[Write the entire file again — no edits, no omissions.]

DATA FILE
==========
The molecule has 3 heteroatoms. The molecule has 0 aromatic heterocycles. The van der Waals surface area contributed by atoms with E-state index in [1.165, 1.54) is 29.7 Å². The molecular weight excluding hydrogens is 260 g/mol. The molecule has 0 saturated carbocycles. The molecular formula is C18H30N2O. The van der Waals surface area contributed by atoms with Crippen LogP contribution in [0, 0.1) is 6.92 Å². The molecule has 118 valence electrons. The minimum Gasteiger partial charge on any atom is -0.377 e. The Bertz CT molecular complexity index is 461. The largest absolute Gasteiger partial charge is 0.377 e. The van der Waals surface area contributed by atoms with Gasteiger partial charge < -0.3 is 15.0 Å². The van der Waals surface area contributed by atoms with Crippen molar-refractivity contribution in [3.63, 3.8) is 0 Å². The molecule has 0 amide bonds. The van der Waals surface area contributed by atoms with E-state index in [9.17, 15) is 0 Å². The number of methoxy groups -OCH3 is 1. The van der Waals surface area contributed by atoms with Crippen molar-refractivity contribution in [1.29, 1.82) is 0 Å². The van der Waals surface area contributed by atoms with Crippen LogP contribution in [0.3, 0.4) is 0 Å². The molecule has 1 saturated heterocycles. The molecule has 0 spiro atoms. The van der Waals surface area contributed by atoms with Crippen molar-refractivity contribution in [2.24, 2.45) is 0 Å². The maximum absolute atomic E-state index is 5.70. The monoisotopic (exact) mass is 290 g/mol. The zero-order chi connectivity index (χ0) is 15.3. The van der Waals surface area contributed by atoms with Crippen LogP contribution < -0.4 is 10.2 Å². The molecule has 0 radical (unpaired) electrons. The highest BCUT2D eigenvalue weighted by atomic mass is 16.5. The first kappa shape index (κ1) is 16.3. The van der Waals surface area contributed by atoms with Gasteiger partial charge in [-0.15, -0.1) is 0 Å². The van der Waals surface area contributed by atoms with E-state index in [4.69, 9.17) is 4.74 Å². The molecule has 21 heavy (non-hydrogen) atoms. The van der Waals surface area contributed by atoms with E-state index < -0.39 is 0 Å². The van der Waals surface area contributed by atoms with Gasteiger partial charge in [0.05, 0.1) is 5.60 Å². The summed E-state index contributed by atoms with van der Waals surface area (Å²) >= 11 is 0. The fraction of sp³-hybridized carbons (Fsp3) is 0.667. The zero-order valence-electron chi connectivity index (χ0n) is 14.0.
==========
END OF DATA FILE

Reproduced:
The molecule has 3 heteroatoms. The molecule has 0 aromatic heterocycles. The van der Waals surface area contributed by atoms with E-state index in [1.165, 1.54) is 29.7 Å². The molecular weight excluding hydrogens is 260 g/mol. The molecule has 0 saturated carbocycles. The molecular formula is C18H30N2O. The van der Waals surface area contributed by atoms with Crippen LogP contribution in [0, 0.1) is 6.92 Å². The molecule has 118 valence electrons. The minimum Gasteiger partial charge on any atom is -0.377 e. The Bertz CT molecular complexity index is 461. The largest absolute Gasteiger partial charge is 0.377 e. The van der Waals surface area contributed by atoms with Gasteiger partial charge < -0.3 is 15.0 Å². The van der Waals surface area contributed by atoms with Crippen molar-refractivity contribution in [3.63, 3.8) is 0 Å². The molecule has 0 amide bonds. The van der Waals surface area contributed by atoms with E-state index in [9.17, 15) is 0 Å². The number of methoxy groups -OCH3 is 1. The van der Waals surface area contributed by atoms with Crippen molar-refractivity contribution in [1.29, 1.82) is 0 Å². The van der Waals surface area contributed by atoms with Crippen LogP contribution in [0.3, 0.4) is 0 Å². The molecule has 1 saturated heterocycles. The molecule has 0 spiro atoms. The van der Waals surface area contributed by atoms with Crippen molar-refractivity contribution in [2.24, 2.45) is 0 Å². The maximum absolute atomic E-state index is 5.70. The monoisotopic (exact) mass is 290 g/mol. The zero-order chi connectivity index (χ0) is 15.3. The van der Waals surface area contributed by atoms with Crippen LogP contribution < -0.4 is 10.2 Å². The molecule has 0 radical (unpaired) electrons. The highest BCUT2D eigenvalue weighted by atomic mass is 16.5. The first kappa shape index (κ1) is 16.3. The van der Waals surface area contributed by atoms with Gasteiger partial charge in [-0.15, -0.1) is 0 Å². The van der Waals surface area contributed by atoms with E-state index in [4.69, 9.17) is 4.74 Å². The molecule has 21 heavy (non-hydrogen) atoms. The van der Waals surface area contributed by atoms with E-state index < -0.39 is 0 Å². The van der Waals surface area contributed by atoms with Gasteiger partial charge in [0.05, 0.1) is 5.60 Å². The summed E-state index contributed by atoms with van der Waals surface area (Å²) >= 11 is 0. The fraction of sp³-hybridized carbons (Fsp3) is 0.667. The zero-order valence-electron chi connectivity index (χ0n) is 14.0.